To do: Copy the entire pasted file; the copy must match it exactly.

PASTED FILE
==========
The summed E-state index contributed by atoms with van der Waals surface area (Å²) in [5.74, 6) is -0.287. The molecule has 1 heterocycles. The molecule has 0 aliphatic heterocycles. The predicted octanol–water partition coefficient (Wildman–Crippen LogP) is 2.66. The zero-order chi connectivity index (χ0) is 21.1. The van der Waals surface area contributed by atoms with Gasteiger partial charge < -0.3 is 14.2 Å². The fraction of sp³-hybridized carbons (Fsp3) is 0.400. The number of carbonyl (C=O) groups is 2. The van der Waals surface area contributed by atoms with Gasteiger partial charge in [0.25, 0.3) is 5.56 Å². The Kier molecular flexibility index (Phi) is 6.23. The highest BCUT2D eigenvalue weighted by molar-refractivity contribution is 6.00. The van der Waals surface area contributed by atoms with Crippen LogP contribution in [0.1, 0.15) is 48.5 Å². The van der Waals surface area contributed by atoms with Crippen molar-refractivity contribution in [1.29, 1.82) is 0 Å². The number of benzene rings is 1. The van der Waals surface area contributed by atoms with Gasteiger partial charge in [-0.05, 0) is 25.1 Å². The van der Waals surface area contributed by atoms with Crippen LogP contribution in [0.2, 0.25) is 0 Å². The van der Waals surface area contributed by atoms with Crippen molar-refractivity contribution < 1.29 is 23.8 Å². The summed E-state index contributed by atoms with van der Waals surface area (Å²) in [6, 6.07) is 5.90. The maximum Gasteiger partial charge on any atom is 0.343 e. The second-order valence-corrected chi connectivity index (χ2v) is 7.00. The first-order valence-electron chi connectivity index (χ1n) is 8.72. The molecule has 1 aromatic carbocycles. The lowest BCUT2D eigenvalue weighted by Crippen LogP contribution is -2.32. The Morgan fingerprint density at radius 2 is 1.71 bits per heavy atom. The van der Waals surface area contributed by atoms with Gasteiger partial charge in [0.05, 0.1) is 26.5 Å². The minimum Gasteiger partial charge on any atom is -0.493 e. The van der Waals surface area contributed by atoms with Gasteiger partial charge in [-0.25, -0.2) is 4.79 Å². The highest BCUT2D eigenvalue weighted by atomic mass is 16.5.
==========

The summed E-state index contributed by atoms with van der Waals surface area (Å²) in [5.74, 6) is -0.287. The molecule has 1 heterocycles. The molecule has 0 aliphatic heterocycles. The predicted octanol–water partition coefficient (Wildman–Crippen LogP) is 2.66. The zero-order chi connectivity index (χ0) is 21.1. The van der Waals surface area contributed by atoms with Gasteiger partial charge < -0.3 is 14.2 Å². The fraction of sp³-hybridized carbons (Fsp3) is 0.400. The number of carbonyl (C=O) groups is 2. The van der Waals surface area contributed by atoms with Gasteiger partial charge in [0.25, 0.3) is 5.56 Å². The Kier molecular flexibility index (Phi) is 6.23. The highest BCUT2D eigenvalue weighted by molar-refractivity contribution is 6.00. The van der Waals surface area contributed by atoms with Crippen LogP contribution in [0.1, 0.15) is 48.5 Å². The van der Waals surface area contributed by atoms with Crippen molar-refractivity contribution in [1.29, 1.82) is 0 Å². The number of benzene rings is 1. The van der Waals surface area contributed by atoms with Gasteiger partial charge in [-0.05, 0) is 25.1 Å². The van der Waals surface area contributed by atoms with Crippen LogP contribution in [0.2, 0.25) is 0 Å². The van der Waals surface area contributed by atoms with Crippen molar-refractivity contribution < 1.29 is 23.8 Å². The summed E-state index contributed by atoms with van der Waals surface area (Å²) in [6, 6.07) is 5.90. The maximum Gasteiger partial charge on any atom is 0.343 e. The second-order valence-corrected chi connectivity index (χ2v) is 7.00. The first-order valence-electron chi connectivity index (χ1n) is 8.72. The molecule has 1 aromatic carbocycles. The lowest BCUT2D eigenvalue weighted by Crippen LogP contribution is -2.32. The Morgan fingerprint density at radius 2 is 1.71 bits per heavy atom. The van der Waals surface area contributed by atoms with Gasteiger partial charge in [0.05, 0.1) is 26.5 Å². The minimum Gasteiger partial charge on any atom is -0.493 e. The van der Waals surface area contributed by atoms with Gasteiger partial charge in [-0.25, -0.2) is 4.79 Å². The highest BCUT2D eigenvalue weighted by atomic mass is 16.5.